The yield and programmatic expert for Digital Media Services of Choueiri Group weighs in on the problems and opportunities for publishers today.

The landscape of the publishing industry has not been immune to the effects of the Coronavirus on the economy. Depending on the vertical, publishers have seen both spikes and valleys in their readership. Beyond that, they have had to contend with fluctuating revenues and stretched cash flow over the past few months.

As a part of JustPremium’s white paper, “Digital Publishing Roadmap to Navigating the Challenges of 2020”, JustPremium interviewed various global publishers about how they are approaching these turbulent times. Each of the publishers we spoke with had diverse views and plans for how they were going to help lead their publications through the storm.

This interview is with Digital Media Services’ Yield and Programmatic Director, Daniel Young. Daniel spoke to us from Dubai, where he leads the yield and programmatic divisions of DMS, which is the digital branch of Choueiri Group. He helps optimize the inventory of over 40 sites in order to create better monetization opportunities.

What has surprised you most about the effects of the Coronavirus on the digital publishing industry?

Daniel Young: “There has not only been a reduction in the overall demand that comes from huge drops in advertising spend across particular industries, but also the considerably lower CPMs that remain. I think that was to be expected with the oversupply situation we find ourselves in, but what I didn’t expect was many people just throwing out all their quality buying strategies and mentalities that they spent so long to establish.”

What do you think is one of the larger risks on the horizon?

D.Y.: “In a nutshell, cashflow. There’s always going to be the risk of clients, particularly smaller ones, not being a position to pay their agencies or perhaps delaying or extending their payment terms when there is a severe effect on cashflow. If however the agencies aren’t getting paid then it may create some sort of chain reaction with delays in paying suppliers, employees, and other responsibilities. I already know of some agencies that have put the brakes on payments and we all understand that many people are on reduced salaries or worse. It could be a while before purchasing power returns to the masses.”

What are some of the best ways publishers can survive an economic downturn?

D.Y.: “If they haven’t already, I think they will need to pivot into ways that are more efficient and effective. They might take stock of where they’re actually seeing the benefits and focus more on those. Here is where a ‘nice to have’ offering needs to make way for an increased focus on the USPs a little more, i.e. what they’re really good at and what will generate revenues while also being sustainable. For us, this could actually be very beneficial because we not only own and operate some of our sites but are fully invested in delivering both turnkey and specialist monetisation solutions to those we exclusively represent. This means that they can focus their efforts on creating the best content and experiences for their users knowing that we are operating in their best interests from a revenue generation standpoint.”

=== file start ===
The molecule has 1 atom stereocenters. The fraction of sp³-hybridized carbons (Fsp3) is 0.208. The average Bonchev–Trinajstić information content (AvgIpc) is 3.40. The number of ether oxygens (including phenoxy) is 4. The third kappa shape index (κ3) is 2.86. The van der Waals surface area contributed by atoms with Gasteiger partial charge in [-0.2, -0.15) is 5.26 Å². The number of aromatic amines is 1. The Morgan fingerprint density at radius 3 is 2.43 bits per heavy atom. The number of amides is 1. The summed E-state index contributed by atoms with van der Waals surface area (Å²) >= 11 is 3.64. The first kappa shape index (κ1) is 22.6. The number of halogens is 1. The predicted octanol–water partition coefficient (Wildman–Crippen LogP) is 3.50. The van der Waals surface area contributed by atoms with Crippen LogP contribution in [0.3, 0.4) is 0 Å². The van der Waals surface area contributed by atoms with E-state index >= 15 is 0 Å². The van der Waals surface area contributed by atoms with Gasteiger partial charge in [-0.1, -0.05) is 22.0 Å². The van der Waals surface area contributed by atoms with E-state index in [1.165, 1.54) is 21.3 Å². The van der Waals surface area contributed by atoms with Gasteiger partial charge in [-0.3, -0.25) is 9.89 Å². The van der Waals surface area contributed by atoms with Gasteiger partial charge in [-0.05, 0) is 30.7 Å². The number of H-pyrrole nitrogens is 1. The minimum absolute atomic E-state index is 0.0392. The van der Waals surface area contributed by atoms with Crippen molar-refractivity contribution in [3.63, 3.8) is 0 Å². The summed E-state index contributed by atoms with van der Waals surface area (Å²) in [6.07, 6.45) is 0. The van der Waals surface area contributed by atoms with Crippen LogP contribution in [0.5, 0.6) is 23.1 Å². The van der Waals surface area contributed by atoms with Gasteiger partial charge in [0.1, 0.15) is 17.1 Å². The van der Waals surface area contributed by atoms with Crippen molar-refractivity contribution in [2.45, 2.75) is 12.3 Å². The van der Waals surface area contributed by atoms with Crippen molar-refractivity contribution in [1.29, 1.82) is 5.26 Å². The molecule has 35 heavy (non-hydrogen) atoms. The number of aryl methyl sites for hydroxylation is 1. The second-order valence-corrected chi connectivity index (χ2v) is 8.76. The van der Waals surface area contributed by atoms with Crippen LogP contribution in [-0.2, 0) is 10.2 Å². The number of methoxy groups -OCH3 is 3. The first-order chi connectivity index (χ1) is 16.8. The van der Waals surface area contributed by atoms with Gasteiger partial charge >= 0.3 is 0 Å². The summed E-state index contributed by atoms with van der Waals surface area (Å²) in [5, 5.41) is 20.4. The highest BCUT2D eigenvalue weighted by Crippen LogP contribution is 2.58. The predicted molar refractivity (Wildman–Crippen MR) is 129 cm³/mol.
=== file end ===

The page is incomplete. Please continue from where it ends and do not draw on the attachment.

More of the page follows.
Do you sense that relationships will change between publishers and partners?

D.Y.: “I think some of those perceived walls that people might have up, you know agencies vs clients or clients vs publisher, might change for the better. It seems to be a little more of an attitude of where we are all struggling so how can I get what I want in a way that you can get what you want too? Looking towards more mutually beneficial outcomes. I think there’s a little more mutual understanding, which is a good thing. It used to be where there was more of a one-way or even antagonistic relationship and in some cases, people would be willing to burn bridges too easily. I’m happy to see that all players seem to be more accepting and willing to compromise.”

Based on what you’ve said, would you say survival for publishers now depends on how they build their relationships and pivot their position?

D.Y.: “I think from our standpoint it might help us focus even more on partners. It could be how we work with outside technology providers and adjusting our offering to suit, but it could relate to the agencies and clients where we concentrate efforts on those that help shift the needle. There may be very little value in the spending hours on briefs and proposals that are going to consume huge volumes of inventory for a very little upshot. You also need to have a balanced relationship with two-way communication and that isn’t going to always be strained because they’re unfairly holding you accountable to their unrealistic measures of success. Why bother with that? Build stronger relationships with partners that are more focused on healthy strategies to the short, mid, and longer-term. Perhaps those that may be more open to experimenting with new products or solutions, enabling you to use and build tools collectively that can make the most of the situation but also strengthen the relationship and create opportunities.”

In our next interview, we will sit down with a different type of publisher. Remo Chipatiso works for WeerOnline based in the Netherlands and provides unique insights on how a very localised and specialised publisher faces different struggles and has separate opportunities in the face of the Corona crisis.